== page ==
Do Asset Regulations Impede Portfolio Diversification? Evidence from European Life Insurance Funds
London School of Economics
National Bank of Abu Dhabi
The Royal Bank of Scotland
July 19, 2012
We investigate the effects of regulatory restrictions on the amounts invested in risky asset classes in life insurance funds across EU countries. By estimating a panel data econometric model, we find that these restrictions have an economically and statistically significant negative impact on risk-adjusted returns of approximately 1-2 percentage points, holding constant other relevant factors. The use of explicit limits on asset allocation can be a blunt instrument for regulating risk-taking, in that they impede investment managers’ ability to exploit the benefits of portfolio diversification, and thus distort portfolio selection below the efficient frontier. We also find that those countries which impose the most stringent constraints tend to experience the largest efficiency losses. Furthermore, our results suggest that firms subject to prescriptive regulation are less able to respond quickly under conditions of financial market turbulence. Our results are robust to inclusion of additional controls, tests for fixed effects and country-specific heterogeneity, and other robustness checks.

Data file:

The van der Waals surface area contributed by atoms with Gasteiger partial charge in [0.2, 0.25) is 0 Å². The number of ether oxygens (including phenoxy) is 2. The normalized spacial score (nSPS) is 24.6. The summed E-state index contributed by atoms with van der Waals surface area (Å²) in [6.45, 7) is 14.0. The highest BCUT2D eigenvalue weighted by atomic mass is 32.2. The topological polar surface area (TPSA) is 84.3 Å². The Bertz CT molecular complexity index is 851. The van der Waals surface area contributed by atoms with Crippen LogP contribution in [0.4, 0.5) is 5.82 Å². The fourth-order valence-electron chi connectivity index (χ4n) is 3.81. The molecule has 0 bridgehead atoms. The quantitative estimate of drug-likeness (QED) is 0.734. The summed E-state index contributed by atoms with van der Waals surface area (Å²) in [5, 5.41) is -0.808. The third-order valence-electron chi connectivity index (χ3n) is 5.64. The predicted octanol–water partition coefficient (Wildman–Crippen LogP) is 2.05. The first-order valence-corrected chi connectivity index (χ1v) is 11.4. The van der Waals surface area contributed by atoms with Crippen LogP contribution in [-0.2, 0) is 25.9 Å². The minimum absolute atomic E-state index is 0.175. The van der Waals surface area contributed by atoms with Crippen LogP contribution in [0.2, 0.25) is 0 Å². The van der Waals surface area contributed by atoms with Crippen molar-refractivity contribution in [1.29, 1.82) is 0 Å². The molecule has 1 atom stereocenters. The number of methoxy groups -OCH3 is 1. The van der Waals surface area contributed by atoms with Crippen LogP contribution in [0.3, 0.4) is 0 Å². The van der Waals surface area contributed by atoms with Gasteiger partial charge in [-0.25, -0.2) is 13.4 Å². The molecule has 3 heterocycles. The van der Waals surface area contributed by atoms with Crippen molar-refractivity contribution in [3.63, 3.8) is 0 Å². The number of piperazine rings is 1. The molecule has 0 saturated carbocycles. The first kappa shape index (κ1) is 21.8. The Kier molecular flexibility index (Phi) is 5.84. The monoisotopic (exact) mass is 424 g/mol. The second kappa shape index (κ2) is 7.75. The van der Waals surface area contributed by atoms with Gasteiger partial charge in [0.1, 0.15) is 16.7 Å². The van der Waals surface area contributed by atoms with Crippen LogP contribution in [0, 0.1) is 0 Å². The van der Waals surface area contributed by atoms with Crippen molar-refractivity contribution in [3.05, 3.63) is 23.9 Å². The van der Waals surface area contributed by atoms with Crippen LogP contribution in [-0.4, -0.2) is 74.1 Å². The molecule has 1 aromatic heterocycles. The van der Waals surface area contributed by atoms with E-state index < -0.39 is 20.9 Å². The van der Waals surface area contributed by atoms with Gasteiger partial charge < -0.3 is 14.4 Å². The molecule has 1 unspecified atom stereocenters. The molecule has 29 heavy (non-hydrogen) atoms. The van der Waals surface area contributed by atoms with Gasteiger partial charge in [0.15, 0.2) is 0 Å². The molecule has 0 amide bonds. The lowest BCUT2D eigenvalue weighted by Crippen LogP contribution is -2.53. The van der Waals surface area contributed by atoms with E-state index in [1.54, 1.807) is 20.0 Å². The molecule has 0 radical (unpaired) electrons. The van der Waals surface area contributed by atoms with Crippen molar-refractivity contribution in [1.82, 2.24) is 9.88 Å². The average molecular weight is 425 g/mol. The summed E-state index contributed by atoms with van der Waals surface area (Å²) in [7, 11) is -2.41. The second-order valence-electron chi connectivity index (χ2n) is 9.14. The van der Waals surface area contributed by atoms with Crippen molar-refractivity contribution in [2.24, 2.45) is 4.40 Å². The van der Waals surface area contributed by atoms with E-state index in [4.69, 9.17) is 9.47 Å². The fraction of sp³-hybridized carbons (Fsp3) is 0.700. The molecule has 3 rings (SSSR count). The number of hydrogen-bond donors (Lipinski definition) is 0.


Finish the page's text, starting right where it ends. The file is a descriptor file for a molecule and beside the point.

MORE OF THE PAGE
Number of Pages in PDF File: 25
Keywords: financial regulation, asset allocation, portfolio risk diversification, life insurance funds
JEL Classification: G11, G22, G28
Date posted: July 24, 2012 ; Last revised: February 5, 2013
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